Ugh, minigame collections, right? They’re a group of a bunch of mindless, one button time-sinks that sometimes make those freemium mobile apps look good. At first glance, Nazo no Mini Game: Choigae looks like one of those collections. It appears to be filled with budget minigames using the simplest controls, where someone could even occasionally win without even moving. But there’s a twist there that sets this 3DS download apart.
Nazo no Mini Game: Choigae was originally a DSiWare game. Players followed a hero named Brave as he attempted to save a Princess from a Dark Lord. This is done by going through mysterious minigames that increase Brave’s stats as he plays. As he goes through these rudimentary collections, he gradually gets strong enough to ascend the tower, defeating enemies in simple battles and unlocking more difficulty levels and additional minigames. This is preserved in the 3DS remake, with players getting the chance to ascend the castle’s towers in search of new challenges again. (You’ll even get to unlock more playable characters!)
What kind of games? Well, one is a missile-dodging game with Flappy Bird controls. You tap to make a UFO ascend. Or, you can do nothing and let it bounce against the bottom of the screen. I earned a C grade on that minigame doing that once. In another, you go through as many Reversi puzzles as possible, placing one piece in the hopes of “winning” that match with the placement. You slash through ninjas made of kanji in another entry. Each one of Nazo no Mini Game: Choigae’s diversions has Easy, Normal, Hard, and Very Hard difficulty levels, with each one offering a higher experience reward for participating.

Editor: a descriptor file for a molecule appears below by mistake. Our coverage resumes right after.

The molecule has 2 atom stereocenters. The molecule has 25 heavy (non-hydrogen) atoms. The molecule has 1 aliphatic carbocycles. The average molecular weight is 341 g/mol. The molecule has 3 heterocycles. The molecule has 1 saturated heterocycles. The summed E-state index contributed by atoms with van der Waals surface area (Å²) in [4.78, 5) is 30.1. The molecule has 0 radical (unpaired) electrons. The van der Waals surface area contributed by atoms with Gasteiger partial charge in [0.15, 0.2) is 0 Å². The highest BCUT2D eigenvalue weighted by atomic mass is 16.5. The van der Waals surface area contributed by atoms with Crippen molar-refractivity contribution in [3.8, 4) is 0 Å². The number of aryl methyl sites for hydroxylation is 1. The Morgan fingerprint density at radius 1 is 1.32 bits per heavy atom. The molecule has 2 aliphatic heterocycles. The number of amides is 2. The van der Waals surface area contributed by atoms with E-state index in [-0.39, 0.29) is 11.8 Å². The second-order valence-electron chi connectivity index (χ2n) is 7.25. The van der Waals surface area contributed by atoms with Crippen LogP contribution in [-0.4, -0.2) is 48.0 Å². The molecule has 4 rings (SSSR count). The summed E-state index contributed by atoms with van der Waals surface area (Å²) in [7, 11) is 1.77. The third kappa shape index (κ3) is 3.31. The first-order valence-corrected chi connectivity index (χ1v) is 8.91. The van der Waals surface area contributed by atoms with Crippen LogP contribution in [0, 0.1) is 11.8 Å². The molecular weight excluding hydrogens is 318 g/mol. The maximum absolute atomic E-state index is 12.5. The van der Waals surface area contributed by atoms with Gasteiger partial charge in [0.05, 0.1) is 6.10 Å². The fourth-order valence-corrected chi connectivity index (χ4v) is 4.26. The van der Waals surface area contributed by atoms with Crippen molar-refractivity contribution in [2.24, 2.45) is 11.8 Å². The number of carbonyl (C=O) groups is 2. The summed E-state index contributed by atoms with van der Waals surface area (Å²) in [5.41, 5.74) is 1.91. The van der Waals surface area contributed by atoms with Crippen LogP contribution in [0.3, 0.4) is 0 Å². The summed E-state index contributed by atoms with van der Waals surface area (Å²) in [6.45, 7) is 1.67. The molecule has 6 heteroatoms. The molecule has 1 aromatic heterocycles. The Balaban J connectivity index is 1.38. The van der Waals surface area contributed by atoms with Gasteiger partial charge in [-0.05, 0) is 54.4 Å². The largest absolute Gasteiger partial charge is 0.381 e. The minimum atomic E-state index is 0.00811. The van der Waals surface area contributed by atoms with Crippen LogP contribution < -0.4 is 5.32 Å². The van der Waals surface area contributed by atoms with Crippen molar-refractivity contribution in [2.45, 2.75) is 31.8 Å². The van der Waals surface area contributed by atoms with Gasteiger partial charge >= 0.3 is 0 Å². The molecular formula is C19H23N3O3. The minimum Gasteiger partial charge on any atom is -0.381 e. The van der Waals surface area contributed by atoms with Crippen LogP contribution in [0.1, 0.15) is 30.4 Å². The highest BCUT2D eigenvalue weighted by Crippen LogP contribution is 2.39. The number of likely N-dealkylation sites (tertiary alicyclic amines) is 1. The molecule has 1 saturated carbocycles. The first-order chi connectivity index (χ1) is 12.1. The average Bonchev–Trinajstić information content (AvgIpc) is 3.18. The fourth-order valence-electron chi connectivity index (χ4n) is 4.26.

Think of it as a JRPG without the grinding. You go through the minigames you enjoy to improve Brave and the other characters. Once you’ve earned enough levels, you can go ahead and journey further into the tower, fighting enemies as you do. Beating enemies gives access to chests with new equipment and minigames. You might even get skill cards, which can give Brave an edge over foes by healing, offering additional attacks, or other bonuses in a brawl. You do as much as you think you have to, typically earning enough experience from playing a single minigame about five times to level up.
Sadly, we’ve never seen a Nazo no Mini Game localization. It’d be simple enough; there isn’t much text and the minigames themselves don’t require any knowledge of Japanese. This is the best version of the collection too, with rebalanced difficulty, improved pixelated graphics and additional content, so this would be the perfect time to see the download in other regions. But for some reason, it never happened. The Japanese version of the game introduces the main characters by their English names. Maybe it’ll happen this time.
If you do have a Japanese 3DS and want something simple to play, Nazo no Mini Game: Choigae is a good investment for ¥500. Its minigames aren’t the best, but it’s a solid and unusual effort.